Fiction: Trisha And Grace

“Go on.” She said. She wanted to hear the story in its entirety and not in bits and pieces, the way I had been telling her casually during Sundays scattered over five years.

It was very difficult to talk about Grace even after all these years. We had met when we were in college and lost touch a couple of months after we had graduated. It was still difficult to talk about her because……, and here I stopped almost; always. Ma looked up from the dining table, where she was peeling cucumbers for the salad we would have for lunch.

“Go on.” She said. She wanted to hear the story in its entirety and not in bits and pieces, the way I had been telling her casually during Sundays scattered over five years.

“There is nothing more Ma. We just stopped talking one day that’s it.”

Which was the truth and I didn’t know how else to tell her. We never had a long conversation over an email about the growing distance between us or anything. There were a few mails still saved in my inbox where once in a year she would wish me on my birthday and would always put in a post script about how old I am getting, a small joke to tease me every year. I had saved them all and would read them sometimes, as if to console myself that the green and yellow lawns of our college had existed and we had spent three winters holding hands and turning our faces to the sun.

“Hmpf!” Ma said and kept on peeling the cucumbers. I went back to my newspaper smiling. Ever since Ma moved in with me she missed her friends and their daily exchange of gossip and other news. Texting tired her out and phone calls rarely happened except on special occasions. Though her move to Delhi had intended to ease her loneliness, lately I had been feeling guilty about asking her to leave her friends and neighbours. She was lonelier here I suspected, even with me working from home most days.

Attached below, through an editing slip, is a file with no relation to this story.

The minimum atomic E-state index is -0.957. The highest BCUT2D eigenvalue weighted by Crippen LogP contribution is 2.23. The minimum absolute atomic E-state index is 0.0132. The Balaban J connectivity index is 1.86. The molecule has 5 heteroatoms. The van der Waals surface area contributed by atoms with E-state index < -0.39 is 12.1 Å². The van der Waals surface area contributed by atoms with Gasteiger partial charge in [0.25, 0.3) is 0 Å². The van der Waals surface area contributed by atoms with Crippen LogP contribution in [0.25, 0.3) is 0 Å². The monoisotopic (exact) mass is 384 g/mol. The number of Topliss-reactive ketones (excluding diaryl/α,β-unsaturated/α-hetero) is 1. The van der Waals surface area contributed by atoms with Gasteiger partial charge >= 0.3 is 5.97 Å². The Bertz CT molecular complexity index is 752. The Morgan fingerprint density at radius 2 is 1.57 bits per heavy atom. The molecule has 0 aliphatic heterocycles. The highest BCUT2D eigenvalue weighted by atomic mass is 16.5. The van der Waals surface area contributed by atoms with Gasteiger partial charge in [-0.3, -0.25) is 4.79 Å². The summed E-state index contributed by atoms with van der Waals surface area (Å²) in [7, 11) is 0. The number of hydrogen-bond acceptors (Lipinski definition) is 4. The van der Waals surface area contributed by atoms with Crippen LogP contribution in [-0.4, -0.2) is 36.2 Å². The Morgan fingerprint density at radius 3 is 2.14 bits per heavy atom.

But today’s phone call from Grace had filled her with excitement. A new visitor she had exclaimed, finally a respite from my boring dull face. I had laughed nervously, Grace had sounded cheerful enough but I was skeptical of her asking to stay over a few days while she completed her work in the city. After all these years, I kept thinking, after 5 emails about how old I was she called today and today suddenly……

“Oh and Trisha?” She had said over the phone. Her voice sounded unsure and so soft, the way it would when she would stroke my hair at night and whisper a song.

“Yes?”

“Hahaha please don’t mind okay but will Gayatri be okay with me staying over?”

“Hahaha Gayatri and I broke up a long time ago. It’s just Ma and I here in this small apartment now. Don’t worry at all.”

“Oh.”

Gayatri had been her friend too. I never tried to find out whether they had re kindled friendship post the break up. Maybe not since Gayatri always maintained that my inability to let go of Grace and our relationship had inevitably destroyed all my sense of ever connecting with someone else. Gayatri had packed her bags one fine morning and left after kissing my cheek and squeezing my shoulder.

“It’s not your fault.” She had said. “If Grace had loved me, if I had a three year long relationship like you did, probably I would be like you too. I understand.”

At that moment my life had seemed like a scene from an American TV- Show. This neat, almost apathetic break up didn’t even allow me to wallow. I had anyway still been wallowing from the relationship that had ended a year earlier.